If Shakespeare had written a musical, it’d probably look like Mamma Mia.
This may sound blasphemous to the strict Shakespearean types, but the Bard’s comedies have some similarities to the musical based on ABBA. Mamma Mia features island mischief and actions that are the results of misunderstandings and love and has an unorthodox ending. (If there were dick jokes in Mamma Mia, I’d then be certain that Shakespeare is alive and writing.)
Similar to Shakespeare, Mamma Mia has some familiarity for audiences, whether you’ve seen the 2008 movie adaptation featuring Meryl Streep and Amanda Seyfield, or know who ABBA is. That familiarity makes the musical the perfect return to theater if you’ve been away for the past two years because of COVID closures.
Directed by Tony Rust, Cottage Theatre’s production captures the fun of ABBA’s music and Mamma Mia’s outlandish story, making the re-opening one to remember — and a way to show off the theater’s $2.5 million upgrades.
Planning for the renovations began in 2011. During her speech to the audience on Mamma Mia’s April 1 opening night, Cottage Theatre Executive Director Susan Goes called the building’s improvements “a dramatic costume change,” and she’s right. In addition to cosmetic improvements, Cottage Theatre has 50 new seats, and the layout of the seating is designed in a way that provides good views for everyone in the audience, a huge improvement from the previous version of the theater.
In the musical, Sophie (Kassi McGregor) is about to marry Sky (Matt Arscott). Sophie doesn’t know who her father is, but after reading her mother’s diary, she finds out that it could be any of three men: Harry Bright (Joshua Sayre), Bill Austin (John Wilson) and Sam Carmichael (Joshua Carlton).
Sophie arranges to have the three travel to an island off Greece, where she lives with her mother, Donna (Tracy Nygard). When Donna’s past lovers show up, they are a haunting presence for Donna as she prepares for Sophie’s wedding.
In her heyday, Donna and her two best friends, Tanya (Jennifer Mandeville-Schulz) and Rosie (Janet Rust), broke hearts, partied and performed on stage as Donna and the Dynamos. But as Sophie prepares for her wedding, Donna is more focused on fixing up the bed and breakfast on the Greek island than her hell-raising days.
Goes told the opening night audience that, like most theater production timelines interrupted by COVID-19, the casting of Mamma Mia had some changes. The musical was initially slated for 2020, so it had to wait about two years for its opening night. Some cast members stayed, and others joined the production earlier this year.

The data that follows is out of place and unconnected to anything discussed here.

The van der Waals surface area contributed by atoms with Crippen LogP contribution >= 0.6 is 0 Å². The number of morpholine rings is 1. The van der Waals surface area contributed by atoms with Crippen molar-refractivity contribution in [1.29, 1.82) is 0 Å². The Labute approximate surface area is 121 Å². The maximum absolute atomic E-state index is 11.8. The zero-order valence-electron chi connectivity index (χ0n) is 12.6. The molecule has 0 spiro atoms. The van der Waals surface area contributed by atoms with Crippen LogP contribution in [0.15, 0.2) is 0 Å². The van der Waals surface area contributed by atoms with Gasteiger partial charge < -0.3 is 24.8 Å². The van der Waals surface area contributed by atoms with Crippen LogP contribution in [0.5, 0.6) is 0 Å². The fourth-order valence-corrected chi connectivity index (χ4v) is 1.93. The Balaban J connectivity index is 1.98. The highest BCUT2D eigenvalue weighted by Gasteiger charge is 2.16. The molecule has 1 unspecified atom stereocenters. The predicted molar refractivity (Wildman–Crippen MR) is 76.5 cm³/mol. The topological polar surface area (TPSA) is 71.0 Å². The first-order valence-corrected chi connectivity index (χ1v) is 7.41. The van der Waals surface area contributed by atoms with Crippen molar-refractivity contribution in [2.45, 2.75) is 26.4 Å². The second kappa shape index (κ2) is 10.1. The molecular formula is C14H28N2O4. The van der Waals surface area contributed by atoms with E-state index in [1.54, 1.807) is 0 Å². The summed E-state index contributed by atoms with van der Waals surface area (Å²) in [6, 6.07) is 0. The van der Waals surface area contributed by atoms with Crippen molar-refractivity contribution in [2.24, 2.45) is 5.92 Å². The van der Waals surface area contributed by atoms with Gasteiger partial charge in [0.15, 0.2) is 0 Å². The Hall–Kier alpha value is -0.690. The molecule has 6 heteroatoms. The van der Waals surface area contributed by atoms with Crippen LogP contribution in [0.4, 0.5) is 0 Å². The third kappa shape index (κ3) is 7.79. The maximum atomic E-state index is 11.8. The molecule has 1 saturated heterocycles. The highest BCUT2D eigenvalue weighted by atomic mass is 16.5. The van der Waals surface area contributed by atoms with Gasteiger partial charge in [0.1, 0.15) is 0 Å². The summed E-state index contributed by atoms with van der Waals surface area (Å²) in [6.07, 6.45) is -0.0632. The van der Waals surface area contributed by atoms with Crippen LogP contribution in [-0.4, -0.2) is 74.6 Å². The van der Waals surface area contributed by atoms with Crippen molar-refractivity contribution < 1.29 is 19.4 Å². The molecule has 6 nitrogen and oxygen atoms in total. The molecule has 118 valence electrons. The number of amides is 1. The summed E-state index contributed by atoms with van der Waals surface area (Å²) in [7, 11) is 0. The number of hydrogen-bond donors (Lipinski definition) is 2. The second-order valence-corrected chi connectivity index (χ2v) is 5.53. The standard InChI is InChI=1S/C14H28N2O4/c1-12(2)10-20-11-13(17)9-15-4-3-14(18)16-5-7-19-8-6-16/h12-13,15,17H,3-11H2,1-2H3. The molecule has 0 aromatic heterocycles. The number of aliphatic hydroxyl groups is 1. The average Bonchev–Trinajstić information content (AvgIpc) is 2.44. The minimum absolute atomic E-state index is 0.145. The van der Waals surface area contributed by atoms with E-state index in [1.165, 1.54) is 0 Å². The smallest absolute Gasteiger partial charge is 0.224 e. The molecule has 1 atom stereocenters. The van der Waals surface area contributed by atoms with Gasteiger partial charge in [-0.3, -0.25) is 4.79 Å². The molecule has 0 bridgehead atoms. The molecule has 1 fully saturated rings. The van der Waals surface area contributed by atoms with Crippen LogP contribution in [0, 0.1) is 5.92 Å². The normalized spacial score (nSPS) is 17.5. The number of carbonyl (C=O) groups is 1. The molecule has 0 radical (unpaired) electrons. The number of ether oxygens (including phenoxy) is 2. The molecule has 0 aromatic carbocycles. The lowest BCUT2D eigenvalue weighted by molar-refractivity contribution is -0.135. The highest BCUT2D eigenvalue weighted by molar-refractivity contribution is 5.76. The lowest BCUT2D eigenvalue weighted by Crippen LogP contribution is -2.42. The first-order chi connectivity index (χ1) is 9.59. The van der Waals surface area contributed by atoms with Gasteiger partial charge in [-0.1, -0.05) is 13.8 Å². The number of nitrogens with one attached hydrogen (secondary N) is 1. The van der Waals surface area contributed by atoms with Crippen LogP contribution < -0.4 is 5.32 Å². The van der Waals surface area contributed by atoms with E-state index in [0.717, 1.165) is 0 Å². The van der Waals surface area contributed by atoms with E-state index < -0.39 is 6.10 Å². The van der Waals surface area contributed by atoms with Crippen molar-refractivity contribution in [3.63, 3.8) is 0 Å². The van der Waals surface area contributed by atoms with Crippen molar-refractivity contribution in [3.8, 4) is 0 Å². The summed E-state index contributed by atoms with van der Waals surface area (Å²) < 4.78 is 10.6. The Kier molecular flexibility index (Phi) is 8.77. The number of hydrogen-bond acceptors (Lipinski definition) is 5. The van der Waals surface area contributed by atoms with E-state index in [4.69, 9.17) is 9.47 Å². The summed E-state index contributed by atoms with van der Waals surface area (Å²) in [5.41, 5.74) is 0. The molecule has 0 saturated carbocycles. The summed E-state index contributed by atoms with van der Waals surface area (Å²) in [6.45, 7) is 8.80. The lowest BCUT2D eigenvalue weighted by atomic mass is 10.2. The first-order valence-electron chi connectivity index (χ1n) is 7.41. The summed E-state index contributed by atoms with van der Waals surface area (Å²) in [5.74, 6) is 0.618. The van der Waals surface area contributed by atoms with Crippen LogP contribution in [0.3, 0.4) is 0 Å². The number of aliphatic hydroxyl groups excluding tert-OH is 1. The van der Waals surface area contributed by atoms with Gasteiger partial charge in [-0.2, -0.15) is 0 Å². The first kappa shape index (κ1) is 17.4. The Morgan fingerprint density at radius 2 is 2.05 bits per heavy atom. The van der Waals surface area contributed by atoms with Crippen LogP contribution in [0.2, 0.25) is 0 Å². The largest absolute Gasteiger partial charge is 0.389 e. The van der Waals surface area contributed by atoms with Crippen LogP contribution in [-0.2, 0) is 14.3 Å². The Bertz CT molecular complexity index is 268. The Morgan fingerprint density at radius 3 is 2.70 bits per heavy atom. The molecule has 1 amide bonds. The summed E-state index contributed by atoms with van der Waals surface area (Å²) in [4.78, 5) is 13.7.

But if there were hiccups because of these casting changes during rehearsals or from the cast’s long recess from the stage, they didn’t show up for showtime. The cast doesn’t miss a beat in delivering ABBA’s music.
Nygard does well portraying the embattled Donna as she grapples with who she was and who she is today. While accompanied by the Dynamos, Nygard channels the superstar glamorous version of Donna from her old stage days (“Super Trouper”), as well as the vulnerable side as she prepares her only daughter for the altar (“Slipping Through My Fingers”).
As Sophie, McGregor captures all of the hope and optimism of the bride who wants to know which one of her mother’s ex-lovers is her biological father. McGregor and her friends — Ali (Madeline Paige) and Lisa (Stefhani Anderson) — take delight in reading Donna’s old diary and the seemingly bullet-proof plan to invite the three men to her wedding (“Honey, Honey”).
Of course, ABBA’s music requires high-quality choreography, and Janet Rust delivers as choreographer. Making use of every inch of the theater’s stage, Rust has the ensemble popping their heads through windows as they sing the chorus of “Money, Money, Money” and the cast tap dancing in swim fins in “Lay Your Love on Me.”
Rust’s efficient use of stage captures the chaos of a dance floor as bride-to-be Sophie investigates which one of the three men is her father in “Voulez Vous.” It’s a scene where McGregor also shines as she has speed dates with each man, grilling them about where they were 20 years ago.
If you’ve spent most of the past two years with your eyes glued to screens, streaming TV and movies, worried about missing the “old normal,” Mamma Mia is the perfect way to be reintroduced to the theater world. I mean, is there a better way to shake the theater cobwebs off than singing along to ABBA’s hits with the cast during the curtain call? ν
Mamma Mia is 7:30 pm Thursdays through Saturdays. Sundays are sold out. For more information, visit CottageTheatre.org.